RICE v. STATE

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Court of Appeals of Texas,Dallas.

Cornell RICE, Appellant, v. The STATE of Texas, Appellee.

No. 05-92-01781-CR.

Decided: December 11, 1997

Before THOMAS, C.J., and KINKEADE and MORRIS, JJ. Mark C. Stoltz, Dallas, Cornell Rice, Livingston, for appellant. Juan Suarez, John Rolater, Jr., Asst. Dist. Attys., Dallas, for state.

OPINION

In this case, Cornell Rice appeals the trial court's order revoking his shock probation.   In one point of error, appellant contends that the trial court erroneously revoked his shock probation because he failed to do something he was not required to do as a condition of his probation.   The State responds that appellant is precluded from complaining about the revocation order because he was never legally on probation.   We agree the order placing appellant on shock probation is void.   As a result, appellant may not complain about his probation revocation.   We set aside both the order placing appellant on shock probation and the order revoking his shock probation.   We further conclude that appellant should remain confined pursuant to the trial court's original January 9, 1990 judgment.

Background

On or about August 24, 1989, appellant committed the offense of unlawful possession of a controlled substance with the intent to deliver.   Appellant pleaded guilty pursuant to a plea bargain agreement.   In accordance with the agreement, on September 8, 1989, the trial court deferred adjudicating appellant's guilt, fined appellant $1000, and placed him on probation for ten years.

Later, on January 9, 1990, the trial court adjudicated appellant guilty, sentenced appellant to ten years' confinement, and ordered the sentence to begin January 9, 1990.   The January 9, 1990 judgment also provided that appellant was to participate in the Special Alternative Incarceration Program pursuant to section 3h of article 42.12 of the Texas Code of Criminal Procedure.   Act of June 1, 1987, 70th Leg., R.S., ch. 1049, § 54, 1987 Tex. Gen. Laws 3517, 3539, amended by Act of May 29, 1989, 71st Leg., R.S., ch. 785, § 4.17, 1989 Tex. Gen. Laws 3471, 3502 (recodified as section 8 of article 42.12;  effective September 1, 1989), amended by Act of May 21, 1991, 72d Leg., R.S., ch. 343, § 1, 1991 Tex. Gen. Laws 1389, 1390 (effective August 26, 1991), amended by Act of May 29, 1993, 73d Leg., R.S., § 4.01, 1993 Tex. Gen. Laws 3586, 3721 (name changed from “Alternative Incarceration Probation” to “State Boot Camp Program”;  effective September 1, 1993) (current version at Tex.Code Crim. Proc. Ann. art. 42.12, § 8 (Vernon Supp.1997)).   This program is commonly referred to as “boot camp.”

On July 23, 1990, the trial court suspended execution of the remainder of appellant's sentence and placed him on probation pursuant to section 3e of article 42.12 of the Texas Code of Criminal Procedure.   July 23, 1990 was 195 days after January 9, 1990, which was the day appellant's sentence began.   The order recites that the trial court heard appellant's motion for probation under section 3e of article 42.12 of the Texas Code of Criminal Procedure.   Our record does not, however, contain appellant's motion.

On July 1, 1992, the State filed a motion to revoke probation.   The motion alleged that appellant violated condition (d) of the terms of his probation.   The motion incorrectly alleged that appellant was required to report to the probation officer on a weekly basis.   In fact, condition (d) of the order of probation only required appellant to report to the probation officer on a monthly basis.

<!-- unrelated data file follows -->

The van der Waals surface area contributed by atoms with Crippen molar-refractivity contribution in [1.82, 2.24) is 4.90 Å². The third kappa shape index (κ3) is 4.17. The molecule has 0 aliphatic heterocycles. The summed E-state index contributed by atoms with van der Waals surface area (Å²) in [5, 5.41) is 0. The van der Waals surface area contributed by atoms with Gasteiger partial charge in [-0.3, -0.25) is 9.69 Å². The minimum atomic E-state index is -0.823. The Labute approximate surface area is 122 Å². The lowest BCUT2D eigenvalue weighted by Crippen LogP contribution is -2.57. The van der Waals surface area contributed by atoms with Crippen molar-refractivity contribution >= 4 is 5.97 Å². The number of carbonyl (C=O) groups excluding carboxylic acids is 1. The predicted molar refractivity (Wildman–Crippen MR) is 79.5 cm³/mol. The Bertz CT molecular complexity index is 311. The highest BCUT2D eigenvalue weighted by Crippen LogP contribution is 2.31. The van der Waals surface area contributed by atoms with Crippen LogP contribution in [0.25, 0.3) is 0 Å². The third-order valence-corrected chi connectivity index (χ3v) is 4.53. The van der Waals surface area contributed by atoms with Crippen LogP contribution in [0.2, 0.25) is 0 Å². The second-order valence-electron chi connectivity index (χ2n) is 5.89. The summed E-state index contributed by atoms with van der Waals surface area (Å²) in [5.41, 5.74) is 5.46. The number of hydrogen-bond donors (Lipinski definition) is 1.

The State also alleged that appellant violated condition (n) of his probation, which would have required appellant to perform 2000 hours of community service restitution.   The trial court's order placing appellant on probation, however, did not contain a condition (n).   Furthermore, none of appellant's other conditions required him to perform community service restitution.

On July 10, 1992, the trial court signed a “Judgment Revoking Probation.”   As the basis for revoking appellant's shock probation, the judgment simply referred to the violations alleged in the State's July 1, 1992 motion to revoke.   The July 10, 1992 order recited that appellant's original punishment was ten years' confinement, reassessed punishment at ten years' confinement, and ordered appellant's sentence to begin on July 10, 1992.

Discussion

In one point of error, appellant contends that the trial court erred in revoking his shock probation.   Appellant argues that the trial court revoked his probation for not reporting weekly and not performing community service as alleged in the State's motion to revoke.   Appellant contends that these were not conditions of his probation.   He claims that the trial court erred by revoking his probation for his failure to do something he was not required to do.   See Ivy v. State, 545 S.W.2d 827, 829 (Tex.Crim.App.1977).

The State responds that the trial court signed its order placing appellant on probation after the expiration of its jurisdiction.   The State argues that the trial court's July 23, 1990 probation order is void.   See State v. McDonald, 642 S.W.2d 492, 493 (Tex.Crim.App.1982) (orig.proceeding).   Because appellant was never legally on shock probation, the State further concludes that appellant cannot now complain about its revocation.   See Tamez v. State, 620 S.W.2d 586, 589 (Tex.Crim.App. [Panel Op.] 1981).